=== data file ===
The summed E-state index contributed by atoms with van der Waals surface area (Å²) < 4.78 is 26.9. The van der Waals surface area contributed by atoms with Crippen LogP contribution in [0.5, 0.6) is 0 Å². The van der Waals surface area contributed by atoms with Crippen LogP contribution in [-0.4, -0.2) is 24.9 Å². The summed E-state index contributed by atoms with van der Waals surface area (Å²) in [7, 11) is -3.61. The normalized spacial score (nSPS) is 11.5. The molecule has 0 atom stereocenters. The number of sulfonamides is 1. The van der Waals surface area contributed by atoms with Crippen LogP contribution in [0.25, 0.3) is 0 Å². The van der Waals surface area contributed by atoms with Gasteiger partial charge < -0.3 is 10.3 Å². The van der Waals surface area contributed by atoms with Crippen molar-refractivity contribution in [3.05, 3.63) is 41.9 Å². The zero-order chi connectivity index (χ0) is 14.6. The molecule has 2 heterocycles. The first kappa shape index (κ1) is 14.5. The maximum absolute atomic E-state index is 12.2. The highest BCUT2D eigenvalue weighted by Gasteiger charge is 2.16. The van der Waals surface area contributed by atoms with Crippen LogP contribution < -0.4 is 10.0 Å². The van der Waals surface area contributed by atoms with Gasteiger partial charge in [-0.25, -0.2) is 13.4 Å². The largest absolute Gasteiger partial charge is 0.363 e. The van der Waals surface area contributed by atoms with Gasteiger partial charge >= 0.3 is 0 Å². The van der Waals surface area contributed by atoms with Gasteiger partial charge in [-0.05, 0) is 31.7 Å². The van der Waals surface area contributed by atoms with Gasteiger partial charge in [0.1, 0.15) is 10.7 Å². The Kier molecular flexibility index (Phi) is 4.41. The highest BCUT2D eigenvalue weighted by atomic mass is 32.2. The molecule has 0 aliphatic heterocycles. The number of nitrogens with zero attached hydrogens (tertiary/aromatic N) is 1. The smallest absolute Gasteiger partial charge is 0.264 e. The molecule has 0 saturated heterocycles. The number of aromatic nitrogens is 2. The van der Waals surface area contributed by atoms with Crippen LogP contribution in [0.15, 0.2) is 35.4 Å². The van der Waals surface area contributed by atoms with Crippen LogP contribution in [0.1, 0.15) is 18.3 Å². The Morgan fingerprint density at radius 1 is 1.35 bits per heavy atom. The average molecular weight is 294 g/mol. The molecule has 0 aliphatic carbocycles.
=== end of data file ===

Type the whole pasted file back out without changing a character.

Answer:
The summed E-state index contributed by atoms with van der Waals surface area (Å²) < 4.78 is 26.9. The van der Waals surface area contributed by atoms with Crippen LogP contribution in [0.5, 0.6) is 0 Å². The van der Waals surface area contributed by atoms with Crippen LogP contribution in [-0.4, -0.2) is 24.9 Å². The summed E-state index contributed by atoms with van der Waals surface area (Å²) in [7, 11) is -3.61. The normalized spacial score (nSPS) is 11.5. The molecule has 0 atom stereocenters. The number of sulfonamides is 1. The van der Waals surface area contributed by atoms with Crippen LogP contribution in [0.25, 0.3) is 0 Å². The van der Waals surface area contributed by atoms with Gasteiger partial charge < -0.3 is 10.3 Å². The van der Waals surface area contributed by atoms with Crippen molar-refractivity contribution in [3.05, 3.63) is 41.9 Å². The zero-order chi connectivity index (χ0) is 14.6. The molecule has 2 heterocycles. The first kappa shape index (κ1) is 14.5. The maximum absolute atomic E-state index is 12.2. The highest BCUT2D eigenvalue weighted by Gasteiger charge is 2.16. The van der Waals surface area contributed by atoms with Crippen LogP contribution < -0.4 is 10.0 Å². The van der Waals surface area contributed by atoms with Gasteiger partial charge in [-0.25, -0.2) is 13.4 Å². The largest absolute Gasteiger partial charge is 0.363 e. The van der Waals surface area contributed by atoms with Gasteiger partial charge >= 0.3 is 0 Å². The van der Waals surface area contributed by atoms with Gasteiger partial charge in [-0.05, 0) is 31.7 Å². The van der Waals surface area contributed by atoms with Gasteiger partial charge in [0.1, 0.15) is 10.7 Å². The Kier molecular flexibility index (Phi) is 4.41. The highest BCUT2D eigenvalue weighted by atomic mass is 32.2. The molecule has 0 aliphatic heterocycles. The number of nitrogens with zero attached hydrogens (tertiary/aromatic N) is 1. The smallest absolute Gasteiger partial charge is 0.264 e. The molecule has 0 saturated heterocycles. The number of aromatic nitrogens is 2. The van der Waals surface area contributed by atoms with Crippen LogP contribution in [0.15, 0.2) is 35.4 Å². The van der Waals surface area contributed by atoms with Crippen LogP contribution in [0.1, 0.15) is 18.3 Å². The Morgan fingerprint density at radius 1 is 1.35 bits per heavy atom. The average molecular weight is 294 g/mol. The molecule has 0 aliphatic carbocycles.